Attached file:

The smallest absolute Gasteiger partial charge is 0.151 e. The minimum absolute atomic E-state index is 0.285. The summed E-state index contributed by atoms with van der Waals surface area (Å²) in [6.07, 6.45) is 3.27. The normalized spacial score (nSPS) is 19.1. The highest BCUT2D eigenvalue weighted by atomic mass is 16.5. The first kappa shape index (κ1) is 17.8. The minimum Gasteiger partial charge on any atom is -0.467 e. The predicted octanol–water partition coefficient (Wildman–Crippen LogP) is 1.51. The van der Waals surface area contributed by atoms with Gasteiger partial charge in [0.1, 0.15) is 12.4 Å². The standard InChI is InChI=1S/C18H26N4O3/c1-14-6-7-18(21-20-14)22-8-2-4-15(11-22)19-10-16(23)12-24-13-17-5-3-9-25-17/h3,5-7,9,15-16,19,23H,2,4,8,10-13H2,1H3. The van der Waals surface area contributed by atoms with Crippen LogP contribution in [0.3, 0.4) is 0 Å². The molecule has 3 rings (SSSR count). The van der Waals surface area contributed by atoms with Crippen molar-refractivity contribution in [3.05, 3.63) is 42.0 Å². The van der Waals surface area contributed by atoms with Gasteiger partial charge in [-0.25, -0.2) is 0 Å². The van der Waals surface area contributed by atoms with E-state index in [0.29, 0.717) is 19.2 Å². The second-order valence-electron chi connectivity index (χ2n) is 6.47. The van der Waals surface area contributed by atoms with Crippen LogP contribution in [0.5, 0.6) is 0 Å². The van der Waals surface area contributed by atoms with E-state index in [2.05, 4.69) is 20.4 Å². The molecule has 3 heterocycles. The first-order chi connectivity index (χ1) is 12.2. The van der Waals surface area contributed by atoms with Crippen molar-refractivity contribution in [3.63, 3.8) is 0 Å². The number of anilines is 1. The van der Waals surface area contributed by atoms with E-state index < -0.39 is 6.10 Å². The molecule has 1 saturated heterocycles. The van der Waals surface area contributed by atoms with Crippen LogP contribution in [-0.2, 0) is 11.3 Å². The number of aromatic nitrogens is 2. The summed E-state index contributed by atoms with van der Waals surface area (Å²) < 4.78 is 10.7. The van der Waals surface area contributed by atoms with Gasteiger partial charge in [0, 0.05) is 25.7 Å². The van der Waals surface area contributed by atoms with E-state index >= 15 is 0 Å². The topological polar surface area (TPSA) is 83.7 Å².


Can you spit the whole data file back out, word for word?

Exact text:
The smallest absolute Gasteiger partial charge is 0.151 e. The minimum absolute atomic E-state index is 0.285. The summed E-state index contributed by atoms with van der Waals surface area (Å²) in [6.07, 6.45) is 3.27. The normalized spacial score (nSPS) is 19.1. The highest BCUT2D eigenvalue weighted by atomic mass is 16.5. The first kappa shape index (κ1) is 17.8. The minimum Gasteiger partial charge on any atom is -0.467 e. The predicted octanol–water partition coefficient (Wildman–Crippen LogP) is 1.51. The van der Waals surface area contributed by atoms with Gasteiger partial charge in [0.1, 0.15) is 12.4 Å². The standard InChI is InChI=1S/C18H26N4O3/c1-14-6-7-18(21-20-14)22-8-2-4-15(11-22)19-10-16(23)12-24-13-17-5-3-9-25-17/h3,5-7,9,15-16,19,23H,2,4,8,10-13H2,1H3. The van der Waals surface area contributed by atoms with Crippen LogP contribution in [0.3, 0.4) is 0 Å². The molecule has 3 rings (SSSR count). The van der Waals surface area contributed by atoms with Crippen molar-refractivity contribution in [3.05, 3.63) is 42.0 Å². The van der Waals surface area contributed by atoms with Gasteiger partial charge in [-0.25, -0.2) is 0 Å². The van der Waals surface area contributed by atoms with E-state index in [0.29, 0.717) is 19.2 Å². The second-order valence-electron chi connectivity index (χ2n) is 6.47. The van der Waals surface area contributed by atoms with Crippen LogP contribution in [0.5, 0.6) is 0 Å². The van der Waals surface area contributed by atoms with E-state index in [2.05, 4.69) is 20.4 Å². The molecule has 3 heterocycles. The first-order chi connectivity index (χ1) is 12.2. The van der Waals surface area contributed by atoms with Crippen molar-refractivity contribution in [3.63, 3.8) is 0 Å². The number of anilines is 1. The van der Waals surface area contributed by atoms with E-state index < -0.39 is 6.10 Å². The molecule has 1 saturated heterocycles. The van der Waals surface area contributed by atoms with Crippen LogP contribution in [-0.2, 0) is 11.3 Å². The number of aromatic nitrogens is 2. The summed E-state index contributed by atoms with van der Waals surface area (Å²) < 4.78 is 10.7. The van der Waals surface area contributed by atoms with Gasteiger partial charge in [0, 0.05) is 25.7 Å². The van der Waals surface area contributed by atoms with E-state index >= 15 is 0 Å². The topological polar surface area (TPSA) is 83.7 Å².